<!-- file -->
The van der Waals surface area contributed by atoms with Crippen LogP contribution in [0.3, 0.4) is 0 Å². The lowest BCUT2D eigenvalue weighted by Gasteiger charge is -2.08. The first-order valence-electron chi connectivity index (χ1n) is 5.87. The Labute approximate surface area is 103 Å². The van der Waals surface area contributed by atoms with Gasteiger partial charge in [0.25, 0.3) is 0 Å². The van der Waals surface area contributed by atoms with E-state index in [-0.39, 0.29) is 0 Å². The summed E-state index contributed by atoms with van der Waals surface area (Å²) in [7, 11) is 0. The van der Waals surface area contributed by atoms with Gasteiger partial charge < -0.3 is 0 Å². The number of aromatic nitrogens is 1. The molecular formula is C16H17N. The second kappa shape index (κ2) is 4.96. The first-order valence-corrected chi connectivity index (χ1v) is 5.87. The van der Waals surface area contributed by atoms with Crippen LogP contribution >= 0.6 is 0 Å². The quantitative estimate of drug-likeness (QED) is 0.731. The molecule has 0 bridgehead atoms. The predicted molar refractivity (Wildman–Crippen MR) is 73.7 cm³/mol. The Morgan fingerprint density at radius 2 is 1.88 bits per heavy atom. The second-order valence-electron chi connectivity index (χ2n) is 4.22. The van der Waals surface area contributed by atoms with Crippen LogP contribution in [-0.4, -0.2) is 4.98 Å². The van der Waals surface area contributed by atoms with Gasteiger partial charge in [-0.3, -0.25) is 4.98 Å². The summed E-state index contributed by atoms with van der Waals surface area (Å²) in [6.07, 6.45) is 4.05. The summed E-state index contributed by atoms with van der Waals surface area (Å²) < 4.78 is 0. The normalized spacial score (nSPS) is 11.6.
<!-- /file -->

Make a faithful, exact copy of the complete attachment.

The van der Waals surface area contributed by atoms with Crippen LogP contribution in [0.3, 0.4) is 0 Å². The lowest BCUT2D eigenvalue weighted by Gasteiger charge is -2.08. The first-order valence-electron chi connectivity index (χ1n) is 5.87. The Labute approximate surface area is 103 Å². The van der Waals surface area contributed by atoms with Gasteiger partial charge in [0.25, 0.3) is 0 Å². The van der Waals surface area contributed by atoms with E-state index in [-0.39, 0.29) is 0 Å². The summed E-state index contributed by atoms with van der Waals surface area (Å²) in [7, 11) is 0. The van der Waals surface area contributed by atoms with Gasteiger partial charge < -0.3 is 0 Å². The number of aromatic nitrogens is 1. The molecular formula is C16H17N. The second kappa shape index (κ2) is 4.96. The first-order valence-corrected chi connectivity index (χ1v) is 5.87. The van der Waals surface area contributed by atoms with Crippen LogP contribution >= 0.6 is 0 Å². The quantitative estimate of drug-likeness (QED) is 0.731. The molecule has 0 bridgehead atoms. The predicted molar refractivity (Wildman–Crippen MR) is 73.7 cm³/mol. The Morgan fingerprint density at radius 2 is 1.88 bits per heavy atom. The second-order valence-electron chi connectivity index (χ2n) is 4.22. The van der Waals surface area contributed by atoms with Crippen LogP contribution in [-0.4, -0.2) is 4.98 Å². The van der Waals surface area contributed by atoms with Gasteiger partial charge in [-0.3, -0.25) is 4.98 Å². The summed E-state index contributed by atoms with van der Waals surface area (Å²) in [6.07, 6.45) is 4.05. The summed E-state index contributed by atoms with van der Waals surface area (Å²) < 4.78 is 0. The normalized spacial score (nSPS) is 11.6.